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Inspection carried out on 25 August 2016

During a routine inspection

The inspection took place on 25 and 30 August 2016 and was an unannounced inspection.

Autumn Lodge - Bognor Regis provides care and support for up to 19 older residents. The home is located in a residential area of Bognor Regis, close to local amenities. At the time of our visit there were 18 people living at the home, one of whom was on a respite stay.

The service has a registered manager. A registered manager is a person who has registered with the Care Quality Commission to manage the service. Like registered providers, they are ‘registered persons’. Registered persons have legal responsibility for meeting the requirements in the Health and Social Care Act 2008 and associated Regulations about how the service is run.

People spoke very highly of the home. They told us that the staff were kind and that they enjoyed living there. Relatives had confidence in the care provided and said that the home was welcoming. On relative told us, “We are now recommending Autumn Lodge to other friends”.

People had developed good relationships with staff and had confidence in their skills and abilities. They told us that staff were kind and that they treated them respectfully. There was an established team of staff at the home, which offered continuity of care for people. Staff had received training and were supported by the management through supervision and appraisal. Staff were able to pursue additional training which helped them to improve the care they provided to people.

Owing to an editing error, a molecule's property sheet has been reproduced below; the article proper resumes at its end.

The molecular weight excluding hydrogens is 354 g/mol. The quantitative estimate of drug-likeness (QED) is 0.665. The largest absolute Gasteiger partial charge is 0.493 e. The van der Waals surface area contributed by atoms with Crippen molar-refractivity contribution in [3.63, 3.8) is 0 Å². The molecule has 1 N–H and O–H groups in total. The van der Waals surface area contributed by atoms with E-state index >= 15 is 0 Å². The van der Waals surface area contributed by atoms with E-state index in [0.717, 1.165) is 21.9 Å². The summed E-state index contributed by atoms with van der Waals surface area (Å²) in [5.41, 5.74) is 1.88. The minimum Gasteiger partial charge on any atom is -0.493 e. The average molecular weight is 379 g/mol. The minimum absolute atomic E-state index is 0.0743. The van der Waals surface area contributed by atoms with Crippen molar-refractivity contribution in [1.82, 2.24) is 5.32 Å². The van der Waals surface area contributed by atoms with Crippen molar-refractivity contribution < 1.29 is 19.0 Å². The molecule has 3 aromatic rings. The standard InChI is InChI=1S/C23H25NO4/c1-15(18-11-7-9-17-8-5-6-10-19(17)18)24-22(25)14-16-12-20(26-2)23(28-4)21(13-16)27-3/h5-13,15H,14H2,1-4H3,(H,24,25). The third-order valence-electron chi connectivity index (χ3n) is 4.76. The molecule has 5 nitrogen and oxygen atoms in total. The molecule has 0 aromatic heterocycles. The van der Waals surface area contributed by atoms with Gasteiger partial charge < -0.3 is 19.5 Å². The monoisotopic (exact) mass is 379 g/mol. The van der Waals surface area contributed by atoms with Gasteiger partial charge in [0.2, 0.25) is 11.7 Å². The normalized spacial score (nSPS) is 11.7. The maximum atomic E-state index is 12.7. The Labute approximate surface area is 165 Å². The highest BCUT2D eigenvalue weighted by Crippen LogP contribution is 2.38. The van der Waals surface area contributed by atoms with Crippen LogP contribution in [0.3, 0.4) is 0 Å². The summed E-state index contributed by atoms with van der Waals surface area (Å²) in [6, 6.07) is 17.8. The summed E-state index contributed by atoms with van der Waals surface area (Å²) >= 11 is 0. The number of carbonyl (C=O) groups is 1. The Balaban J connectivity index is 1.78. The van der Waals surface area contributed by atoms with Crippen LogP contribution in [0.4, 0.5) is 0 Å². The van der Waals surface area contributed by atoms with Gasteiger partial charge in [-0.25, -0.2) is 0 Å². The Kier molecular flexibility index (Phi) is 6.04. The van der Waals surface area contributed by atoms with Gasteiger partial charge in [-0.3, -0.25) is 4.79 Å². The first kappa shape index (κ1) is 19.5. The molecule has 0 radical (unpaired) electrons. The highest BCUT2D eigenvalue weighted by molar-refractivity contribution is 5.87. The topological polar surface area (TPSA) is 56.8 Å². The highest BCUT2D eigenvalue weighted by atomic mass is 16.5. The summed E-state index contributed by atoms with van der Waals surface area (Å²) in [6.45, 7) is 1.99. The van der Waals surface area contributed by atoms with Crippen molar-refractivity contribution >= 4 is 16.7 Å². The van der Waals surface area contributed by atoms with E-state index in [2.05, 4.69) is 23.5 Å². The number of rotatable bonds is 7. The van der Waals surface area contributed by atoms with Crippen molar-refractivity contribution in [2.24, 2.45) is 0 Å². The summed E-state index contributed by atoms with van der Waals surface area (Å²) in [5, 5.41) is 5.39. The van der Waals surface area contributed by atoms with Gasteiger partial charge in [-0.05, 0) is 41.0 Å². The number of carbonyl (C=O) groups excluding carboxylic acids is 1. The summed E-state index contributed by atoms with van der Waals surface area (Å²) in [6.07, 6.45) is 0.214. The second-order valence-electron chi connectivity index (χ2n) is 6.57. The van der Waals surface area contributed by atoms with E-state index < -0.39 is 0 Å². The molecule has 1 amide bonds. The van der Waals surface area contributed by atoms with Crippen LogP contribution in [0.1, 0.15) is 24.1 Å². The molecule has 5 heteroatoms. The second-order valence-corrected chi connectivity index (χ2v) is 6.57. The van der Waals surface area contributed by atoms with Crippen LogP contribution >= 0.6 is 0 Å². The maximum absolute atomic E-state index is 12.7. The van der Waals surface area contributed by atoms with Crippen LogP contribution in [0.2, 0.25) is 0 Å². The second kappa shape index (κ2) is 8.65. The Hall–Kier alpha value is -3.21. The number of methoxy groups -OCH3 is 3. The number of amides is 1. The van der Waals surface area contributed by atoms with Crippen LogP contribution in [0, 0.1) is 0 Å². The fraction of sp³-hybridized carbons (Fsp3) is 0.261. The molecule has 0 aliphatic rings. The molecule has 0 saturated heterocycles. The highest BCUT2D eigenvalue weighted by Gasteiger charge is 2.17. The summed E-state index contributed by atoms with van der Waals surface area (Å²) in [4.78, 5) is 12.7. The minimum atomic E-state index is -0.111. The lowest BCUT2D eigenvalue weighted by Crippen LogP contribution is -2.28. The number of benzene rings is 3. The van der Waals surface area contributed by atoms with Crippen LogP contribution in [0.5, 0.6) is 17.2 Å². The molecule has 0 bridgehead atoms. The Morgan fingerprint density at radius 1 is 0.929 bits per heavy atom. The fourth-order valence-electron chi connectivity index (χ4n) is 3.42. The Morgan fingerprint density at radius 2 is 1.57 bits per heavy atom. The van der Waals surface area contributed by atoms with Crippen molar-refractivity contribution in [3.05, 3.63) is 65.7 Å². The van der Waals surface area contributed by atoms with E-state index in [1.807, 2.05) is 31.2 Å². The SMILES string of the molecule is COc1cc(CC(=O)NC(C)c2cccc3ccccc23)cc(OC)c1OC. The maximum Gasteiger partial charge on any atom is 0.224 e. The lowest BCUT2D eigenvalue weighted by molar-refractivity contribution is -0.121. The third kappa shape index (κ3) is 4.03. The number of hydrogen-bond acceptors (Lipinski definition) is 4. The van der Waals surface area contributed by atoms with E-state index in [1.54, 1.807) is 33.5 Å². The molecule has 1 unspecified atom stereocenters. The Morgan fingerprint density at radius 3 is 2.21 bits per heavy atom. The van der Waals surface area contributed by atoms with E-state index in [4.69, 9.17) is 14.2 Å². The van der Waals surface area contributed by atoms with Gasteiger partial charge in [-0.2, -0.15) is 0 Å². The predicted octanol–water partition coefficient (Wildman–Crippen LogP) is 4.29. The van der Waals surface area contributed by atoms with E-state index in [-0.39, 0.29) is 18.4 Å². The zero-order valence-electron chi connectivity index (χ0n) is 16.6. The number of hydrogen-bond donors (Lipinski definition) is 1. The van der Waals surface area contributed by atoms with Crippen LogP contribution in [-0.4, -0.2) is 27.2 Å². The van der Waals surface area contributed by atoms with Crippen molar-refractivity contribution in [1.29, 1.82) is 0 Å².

Staff responded quickly to changes in people’s needs and adapted care and support to suit them. Where appropriate, referrals were made to healthcare professionals, such as the GP or dietician, and advice followed.

People were involved in planning their care and in making suggestions on how the service was run. Staff understood how people’s capacity should be considered and had taken steps to ensure that people’s rights were protected in line with the Mental Capacity Act (MCA) and Deprivation of Liberty Safeguards (DoLS).

People felt safe at the service and there were enough staff to respond to their needs. Staff understood local safeguarding procedures. They were able to speak about the action they would take if they were concerned that someone was at risk of abuse. Risks to people’s safety were assessed and reviewed. People received their medicines safely.

People enjoyed the meals at the service and were offered choice and flexibility in the menu. A variety of activities were provided, both in the form of group and individual interests. The premises provided a variety of areas for people to relax and socialise, including a well-tended garden.

There was strong leadership within the home. The registered manager and deputy monitored the delivery of care and had a system to monitor and review the quality of the service. Suggestions on improvements to the service were welcomed and people’s feedback encouraged.

Inspection carried out on 04/04/2014

During a routine inspection

Autumn Lodge - Bognor Regis provides care to older people who require support. There were 18 people living at the home on the day of our inspection. The home is registered to care for a maximum of 19 people.